She sat next to my bed and I told her briefly about my labour. I said that I couldn’t understand how anyone ever went through it without another birthing partner, as my sister in law had been an absolute godsend. Her response was, “I went through it on my own; your dad only came to one of my births!” She asked me if I thought I would have another baby, and I said I couldn’t imagine doing that again. She told me it was easier with bigger babies. I don’t remember what else she said; she didn’t stay long.
S had done a poo in her nappy but I was scared to change it so I went and got the nice lady who had shown me how to use the pump. She came and helped me change the nappy, but just as we were finishing the ex’s mother turned up, with her partner and mother. I’d never met the ex’s grandmother before. I’d only met his mother and her partner a couple of times. But they wanted to inspect the latest addition to their family – and that’s what it was really, an inspection. They gave me presents – more babygros that wouldn’t fit. While they were there, my sister arrived with her boyfriend and my brother and sister in law. I was so glad to see them, and relieved I didn’t have to survive the ex’s family visiting on my own. Nobody had warned me they would be coming or asked if I minded. I guess they don’t when you have a new baby; it’s a free for all isn’t it. We all sat in the visiting area and S was passed around while people oooh-ed and aaaaah-ed over her skin, her eyes, her hair. The ex’s mother started talking about piercing her ears. She was less than 24 hours old and I wanted to scream at her she was not touching my baby’s ears. They made a big deal of counting up how many great-grandchildren the older lady had now. Then they left, finally. That was the only time S’s great-grandmother has set eyes on her, and the only time her grandmother held her. My family stayed a little longer and took turns holding S, which was nice. It was good to be around familiar people with whom I felt comfortable after such a hectic 24 hours full of strangers.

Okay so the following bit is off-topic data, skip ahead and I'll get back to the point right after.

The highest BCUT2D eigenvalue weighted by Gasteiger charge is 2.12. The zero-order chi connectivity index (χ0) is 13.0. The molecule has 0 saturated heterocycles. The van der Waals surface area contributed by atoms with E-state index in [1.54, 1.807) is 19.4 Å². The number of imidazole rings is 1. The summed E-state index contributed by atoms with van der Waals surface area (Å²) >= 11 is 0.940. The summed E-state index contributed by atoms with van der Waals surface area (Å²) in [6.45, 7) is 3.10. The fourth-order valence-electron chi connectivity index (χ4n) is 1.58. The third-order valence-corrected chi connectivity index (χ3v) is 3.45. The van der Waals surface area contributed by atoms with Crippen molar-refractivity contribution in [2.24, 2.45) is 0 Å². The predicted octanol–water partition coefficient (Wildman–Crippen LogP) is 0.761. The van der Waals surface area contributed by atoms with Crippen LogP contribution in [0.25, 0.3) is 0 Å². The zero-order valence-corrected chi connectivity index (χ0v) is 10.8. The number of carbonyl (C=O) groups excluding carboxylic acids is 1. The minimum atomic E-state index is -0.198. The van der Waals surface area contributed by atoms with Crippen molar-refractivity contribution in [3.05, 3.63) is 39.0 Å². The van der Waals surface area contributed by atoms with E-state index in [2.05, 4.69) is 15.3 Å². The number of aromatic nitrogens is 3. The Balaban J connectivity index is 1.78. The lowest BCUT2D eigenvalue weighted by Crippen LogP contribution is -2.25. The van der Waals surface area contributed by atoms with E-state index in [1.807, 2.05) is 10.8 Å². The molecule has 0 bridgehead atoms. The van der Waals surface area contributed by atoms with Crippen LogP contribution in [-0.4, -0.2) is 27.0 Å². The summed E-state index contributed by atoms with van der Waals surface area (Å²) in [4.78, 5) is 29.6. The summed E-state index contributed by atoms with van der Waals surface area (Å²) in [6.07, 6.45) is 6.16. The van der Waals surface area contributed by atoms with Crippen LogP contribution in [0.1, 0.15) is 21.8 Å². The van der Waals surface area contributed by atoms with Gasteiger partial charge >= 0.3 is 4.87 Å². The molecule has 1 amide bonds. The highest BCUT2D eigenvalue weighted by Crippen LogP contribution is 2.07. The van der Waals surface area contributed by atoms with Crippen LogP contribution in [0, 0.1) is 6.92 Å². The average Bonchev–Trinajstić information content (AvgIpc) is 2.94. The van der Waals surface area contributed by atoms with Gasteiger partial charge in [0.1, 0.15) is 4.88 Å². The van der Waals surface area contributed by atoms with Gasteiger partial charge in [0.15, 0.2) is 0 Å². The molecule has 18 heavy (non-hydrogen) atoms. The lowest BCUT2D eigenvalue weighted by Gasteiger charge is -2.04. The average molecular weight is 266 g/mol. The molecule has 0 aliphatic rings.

That first day, I was too scared and self-conscious to try and use the breast pump, so it just sat there in the corner beside my bed. The NICU nurses came down and fed S formula through her feeding tube every 3 hours. I was in a daze and felt very lonely. There were visiting hours twice a day, but partners were allowed on the ward all day until about 9pm. All the other mothers were on their beds with their partners, surrounded by flowers and balloons, but in our bay it was just me and S. I pulled the curtain around us and sat and watched my little girl. When I went to sleep, I moved right down the bed so that I was next to the crib and could see her.